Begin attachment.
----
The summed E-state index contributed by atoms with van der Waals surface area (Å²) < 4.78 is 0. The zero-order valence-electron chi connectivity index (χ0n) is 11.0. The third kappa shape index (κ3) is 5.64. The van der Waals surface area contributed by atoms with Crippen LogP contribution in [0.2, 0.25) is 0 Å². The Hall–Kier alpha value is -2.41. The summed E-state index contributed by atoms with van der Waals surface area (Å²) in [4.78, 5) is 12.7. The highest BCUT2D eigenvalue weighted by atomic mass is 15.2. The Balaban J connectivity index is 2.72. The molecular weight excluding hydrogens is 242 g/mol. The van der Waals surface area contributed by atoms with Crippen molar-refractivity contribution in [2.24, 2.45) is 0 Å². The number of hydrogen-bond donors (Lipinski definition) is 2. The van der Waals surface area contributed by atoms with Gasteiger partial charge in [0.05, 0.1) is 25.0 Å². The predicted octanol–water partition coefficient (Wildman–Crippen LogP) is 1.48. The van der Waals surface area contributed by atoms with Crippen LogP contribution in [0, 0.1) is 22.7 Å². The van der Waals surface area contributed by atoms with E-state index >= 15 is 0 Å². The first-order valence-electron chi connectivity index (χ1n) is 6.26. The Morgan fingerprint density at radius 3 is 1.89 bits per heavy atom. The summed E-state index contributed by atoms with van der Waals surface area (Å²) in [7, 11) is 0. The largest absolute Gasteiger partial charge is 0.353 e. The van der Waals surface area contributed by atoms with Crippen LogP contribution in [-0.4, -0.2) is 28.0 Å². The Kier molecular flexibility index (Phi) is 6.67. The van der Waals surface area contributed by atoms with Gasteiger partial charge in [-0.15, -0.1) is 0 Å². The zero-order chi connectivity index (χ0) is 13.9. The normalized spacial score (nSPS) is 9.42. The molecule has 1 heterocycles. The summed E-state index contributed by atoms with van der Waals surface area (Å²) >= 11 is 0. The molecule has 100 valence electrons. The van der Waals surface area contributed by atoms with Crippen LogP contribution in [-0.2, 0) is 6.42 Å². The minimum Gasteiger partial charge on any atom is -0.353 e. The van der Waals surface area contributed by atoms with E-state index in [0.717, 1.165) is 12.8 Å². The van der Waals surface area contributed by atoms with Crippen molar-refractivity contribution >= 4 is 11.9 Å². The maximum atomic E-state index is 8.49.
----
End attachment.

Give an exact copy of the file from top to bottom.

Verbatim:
The summed E-state index contributed by atoms with van der Waals surface area (Å²) < 4.78 is 0. The zero-order valence-electron chi connectivity index (χ0n) is 11.0. The third kappa shape index (κ3) is 5.64. The van der Waals surface area contributed by atoms with Crippen LogP contribution in [0.2, 0.25) is 0 Å². The Hall–Kier alpha value is -2.41. The summed E-state index contributed by atoms with van der Waals surface area (Å²) in [4.78, 5) is 12.7. The highest BCUT2D eigenvalue weighted by atomic mass is 15.2. The Balaban J connectivity index is 2.72. The molecular weight excluding hydrogens is 242 g/mol. The van der Waals surface area contributed by atoms with Crippen molar-refractivity contribution in [2.24, 2.45) is 0 Å². The number of hydrogen-bond donors (Lipinski definition) is 2. The van der Waals surface area contributed by atoms with Gasteiger partial charge in [0.05, 0.1) is 25.0 Å². The predicted octanol–water partition coefficient (Wildman–Crippen LogP) is 1.48. The van der Waals surface area contributed by atoms with Crippen LogP contribution in [0, 0.1) is 22.7 Å². The van der Waals surface area contributed by atoms with E-state index >= 15 is 0 Å². The first-order valence-electron chi connectivity index (χ1n) is 6.26. The Morgan fingerprint density at radius 3 is 1.89 bits per heavy atom. The summed E-state index contributed by atoms with van der Waals surface area (Å²) in [7, 11) is 0. The largest absolute Gasteiger partial charge is 0.353 e. The van der Waals surface area contributed by atoms with Crippen LogP contribution in [-0.4, -0.2) is 28.0 Å². The Kier molecular flexibility index (Phi) is 6.67. The van der Waals surface area contributed by atoms with Gasteiger partial charge in [-0.15, -0.1) is 0 Å². The zero-order chi connectivity index (χ0) is 13.9. The normalized spacial score (nSPS) is 9.42. The molecule has 1 heterocycles. The summed E-state index contributed by atoms with van der Waals surface area (Å²) >= 11 is 0. The molecule has 100 valence electrons. The van der Waals surface area contributed by atoms with Crippen LogP contribution in [-0.2, 0) is 6.42 Å². The minimum Gasteiger partial charge on any atom is -0.353 e. The van der Waals surface area contributed by atoms with E-state index in [0.717, 1.165) is 12.8 Å². The van der Waals surface area contributed by atoms with Crippen molar-refractivity contribution >= 4 is 11.9 Å². The maximum atomic E-state index is 8.49.